A deeper dive on Australia’s high migration trends

Who are Australia’s migrants?

In his article in The New Daily, leading demographer Simon Kuestenmacher discussed the likelihood of future Australian governments maintaining our high migration approach.

So, let’s delve deeper into the makeup of these migrants and the implications of our current immigration policy..

Understanding the migration pattern

Let’s look at an average year of migration over the past decade, focusing on visa types rather than origins.

According to Kuestenmacher, while news often highlights net overseas migration, the real story is more nuanced.

Australia typically sees more arrivals than departures, contributing significantly to population growth—about two-thirds, in fact.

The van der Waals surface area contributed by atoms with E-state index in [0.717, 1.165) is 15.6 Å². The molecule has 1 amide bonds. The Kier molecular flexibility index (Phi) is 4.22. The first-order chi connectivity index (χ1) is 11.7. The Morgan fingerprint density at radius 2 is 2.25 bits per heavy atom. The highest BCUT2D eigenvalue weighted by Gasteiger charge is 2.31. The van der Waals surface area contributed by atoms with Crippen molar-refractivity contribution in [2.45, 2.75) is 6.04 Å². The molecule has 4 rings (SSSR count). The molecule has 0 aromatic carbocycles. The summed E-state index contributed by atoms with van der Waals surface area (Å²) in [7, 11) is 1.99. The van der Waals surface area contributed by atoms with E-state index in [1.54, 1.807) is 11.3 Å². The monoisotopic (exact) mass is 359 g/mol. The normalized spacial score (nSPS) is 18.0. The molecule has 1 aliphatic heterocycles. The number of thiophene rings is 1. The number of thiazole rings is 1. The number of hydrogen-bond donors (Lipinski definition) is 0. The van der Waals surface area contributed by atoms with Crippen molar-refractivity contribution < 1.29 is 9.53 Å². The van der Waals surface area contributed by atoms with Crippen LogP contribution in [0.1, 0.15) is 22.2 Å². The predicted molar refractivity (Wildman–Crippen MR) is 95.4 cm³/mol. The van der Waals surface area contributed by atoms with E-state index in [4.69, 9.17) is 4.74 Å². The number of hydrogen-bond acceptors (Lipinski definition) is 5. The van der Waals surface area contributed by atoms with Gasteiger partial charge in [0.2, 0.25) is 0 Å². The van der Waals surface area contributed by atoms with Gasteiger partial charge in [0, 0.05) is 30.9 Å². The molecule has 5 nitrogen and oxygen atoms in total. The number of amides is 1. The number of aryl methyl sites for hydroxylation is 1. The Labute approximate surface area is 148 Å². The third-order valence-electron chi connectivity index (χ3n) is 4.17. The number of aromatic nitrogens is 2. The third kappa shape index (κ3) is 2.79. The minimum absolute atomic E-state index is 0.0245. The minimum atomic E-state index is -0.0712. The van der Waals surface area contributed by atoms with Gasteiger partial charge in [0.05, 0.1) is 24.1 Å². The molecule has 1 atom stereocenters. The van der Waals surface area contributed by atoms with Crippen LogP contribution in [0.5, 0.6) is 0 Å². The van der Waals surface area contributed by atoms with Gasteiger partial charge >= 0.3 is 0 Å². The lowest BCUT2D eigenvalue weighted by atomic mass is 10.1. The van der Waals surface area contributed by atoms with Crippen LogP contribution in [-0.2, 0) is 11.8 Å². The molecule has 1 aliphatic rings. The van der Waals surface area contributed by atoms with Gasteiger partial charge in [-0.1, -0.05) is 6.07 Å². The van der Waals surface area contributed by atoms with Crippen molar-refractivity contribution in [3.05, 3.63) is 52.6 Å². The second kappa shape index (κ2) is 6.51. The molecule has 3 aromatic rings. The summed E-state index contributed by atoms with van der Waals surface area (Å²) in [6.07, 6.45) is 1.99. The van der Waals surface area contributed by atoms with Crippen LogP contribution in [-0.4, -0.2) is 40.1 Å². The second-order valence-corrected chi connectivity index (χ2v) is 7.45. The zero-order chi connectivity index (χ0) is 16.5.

The reported average of 215,000 new migrants annually doesn’t fully capture the whole picture.

Typically, 485,000 people arrive in Australia each year, with about 270,000 heading in the opposite direction.

This results in a net growth of 215,000 migrants.

The chart here illustrates this well.

Migrant Arrivals And Departures From 2004 To 2023

Source: The New Daily

Notice the uptick in arrivals post-pandemic, peaking at 737,000 in 2022/23.

This spike, often discussed controversially, was driven primarily by a surge in international education demands.

Kuestenmacher said that there was a notable increase in student visas—118,000 more than pre-pandemic levels.

Additionally, a special pandemic-era bridging visa, now discontinued, contributed to about 33,000 extra migrants, predominantly students.

These are temporary residents and will eventually reflect as departures.

So who’s coming to Australia?

Excluding tourists, about 15% of our annual migration intake comprises Australians returning from abroad, and another 6% are New Zealanders.

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